ⓘ The Hardships of the English Laws in Relation to Wives
The Hardships of the English Laws in Relation to Wives: With an Explanation of the Original Curse of Subjection Passed upon the Woman: In an Humble Address to the Legislature is a legal treatise by Sarah Chapone on the oppression of married women, styled as an address to Parliament.
1. Historical background
The Hardships was composed in the wake of the Excise Crisis of 1733. The controversy involved customs duties imposed at the instance of Robert Walpole, who hoped to reduce land taxes disfavoured by the gentry, who were the majority of MPs at the time by making up the shortfall with tariffs imposed on tobacco imports. This change met with fierce opposition.
During the Crisis, political pamphleteers had argued that if ones property - and, hence, ones person - were subject to interference by another, one was not free. Broad suggests that these pamphlets, and the views of liberty they introduced, should be understood as part of the conceptual background to the Hardships.
2. Publication history
Hardships was originally published anonymously in London in 1735. Scholars have confirmed that Chapone was the author. Portions of the work were reprinted in The Gentlemans Magazine in 1741.
Chapone outlines the argument at the beginning of Hardships in three propositions:
I. That the Estate of Wives is more disadvantagious than Slavery itself.
II. That Wives may be made Prisoners for Life at the Discretion of their Domestic Governors, whose Power … bears no Manner of Proportion to that Degree of Authority, which is vested in any other set of Men in England. …
III. That Wives have no Property, neither in their own Persons, Children, or Fortunes.
4.1. Commentary As a legal treatise
The Hardships is an argument against coverture and other forms of oppression. Chapone canvasses both English law and foreign equivalents, arguing that English law in the mid-18th century put women in a less favourable position than either Roman or Portuguese law. Her discussion of Portuguese law, which, at the time, was relatively progressive with regard to womens rights, was unusual. Generally speaking, non-Lusophone works did not consider Portuguese sources.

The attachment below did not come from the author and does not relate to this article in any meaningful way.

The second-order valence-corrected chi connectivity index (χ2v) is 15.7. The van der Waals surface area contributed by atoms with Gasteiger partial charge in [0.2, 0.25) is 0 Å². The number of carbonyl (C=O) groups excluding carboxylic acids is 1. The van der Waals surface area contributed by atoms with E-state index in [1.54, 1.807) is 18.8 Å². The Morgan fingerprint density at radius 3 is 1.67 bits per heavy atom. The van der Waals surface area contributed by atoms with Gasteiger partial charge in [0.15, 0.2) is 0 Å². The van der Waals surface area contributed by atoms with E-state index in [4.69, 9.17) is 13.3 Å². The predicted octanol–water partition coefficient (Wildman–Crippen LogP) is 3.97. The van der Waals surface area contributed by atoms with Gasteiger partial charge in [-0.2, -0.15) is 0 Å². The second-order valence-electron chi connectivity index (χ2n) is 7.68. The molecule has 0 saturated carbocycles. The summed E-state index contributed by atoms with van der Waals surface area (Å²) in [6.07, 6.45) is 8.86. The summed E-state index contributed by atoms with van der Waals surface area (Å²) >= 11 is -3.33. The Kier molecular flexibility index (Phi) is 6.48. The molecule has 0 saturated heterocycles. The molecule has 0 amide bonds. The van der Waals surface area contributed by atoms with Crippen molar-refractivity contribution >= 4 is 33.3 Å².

Chapone suggests that English wives were more oppressed than members of a harem. She argues that the law permits husbands to treat their wives essentially as they wish, without fear of legal consequence, and advocates for just and reasonable safeguards for a married womans personal property and property in her children. She placed a particular emphasis on this latter point.
It is not clear whether the Hardships paints an accurate portrait of womens legal situation in England in the mid-18th century. Bailey notes that, while the common law doctrine of coverture was deeply limiting, hree other jurisdictions – equity, ecclesiastical law and customary law – gave women individual rights, redress and opportunities for litigation.
4.2. Commentary As philosophy and protofeminist theory
Broad argues that the Hardships develops a republican concept of liberty, according to which women should be both free from domination in the marital context and free to develop their own personalities free from undue interference.
Orr argues that Anglican theology was an influence on the Hardships. She notes following Barbara J. Todd that Patrick Delanys text Revelation Examined with Candour 1732 was in the background of Chapones work, and that Jeremy Taylors views on marriage were likely also important to the theory of the Hardships.
Orr further claims that the theological framework is essential for understanding Chapones feminism. She suggests that, on Chapones view, any threat to the status of Christianity in society - such as that posed by Deism, which Chapone also critiqued in her Remarks on Mrs. Muilmans Letter to the Right Honourable the Earl of Chesterfield 1750 - would induce husbands to abandon a Christian attitude towards their wives, and thereby indulge in the worst excesses that the English law allowed.
In the Hardships, Chapone critiques the sexist views of William Wollaston, who argued that women were naturally inferior to men. She also expresses dissatisfaction with the theory of Thomas Hobbes.
- Broad, Jacqueline January 2015. " A Great Championess for Her Sex": Sarah Chapone on Liberty as Nondomination and Self-Mastery". The Monist. 98 1: 77–88. doi:10.1093/monist/onu009. ISSN 0026-9662. JSTOR 44012715.
- Todd, Barbara J. 26 March 1998. Smith, Hilda L. ed. To Be Some Body: Married Women and The Hardships of the English Laws. Women Writers and the Early Modern British Political Tradition. Cambridge: Cambridge University Press. pp. 343–362. doi:10.1017/cbo9780511558580.022. ISBN 978-0-521-58509-5.
- Bailey, Joanne December 2002. "Favoured or Oppressed? Married Women, Property and Coverture in England, 1660–1800". Continuity and Change. 17 3: 351–372. doi:10.1017/S0268416002004253. ISSN 0268-4160.
- Orr, Clarissa Campbell 3 March 2016. "The Sappho of Gloucestershire: Sarah Chapone and Christian Feminism". In Heller, Deborah ed. Bluestockings Now!: The Evolution of a Social Role. London: Routledge. doi:10.4324/9781315569581. ISBN 978-1-315-56958-1.
- Andrea, Bernadette 16 March 2009. "Islam, Women, and Western Responses: The Contemporary Relevance of Early Modern Investigations". Womens Studies. 38 3: 273–292. doi:10.1080/00497870902724612. ISSN 0049-7878.
- Eaves, T. C. Duncan; Kimpel, Ben 1971. Samuel Richardson: A Biography. Oxford: Clarendon Press. OCLC 31889992 – via Internet Archive.
- Chapone, Sarah 1735. The Hardships of the English Laws in Relation to Wives. London: William Bowyer and J. Roberts.
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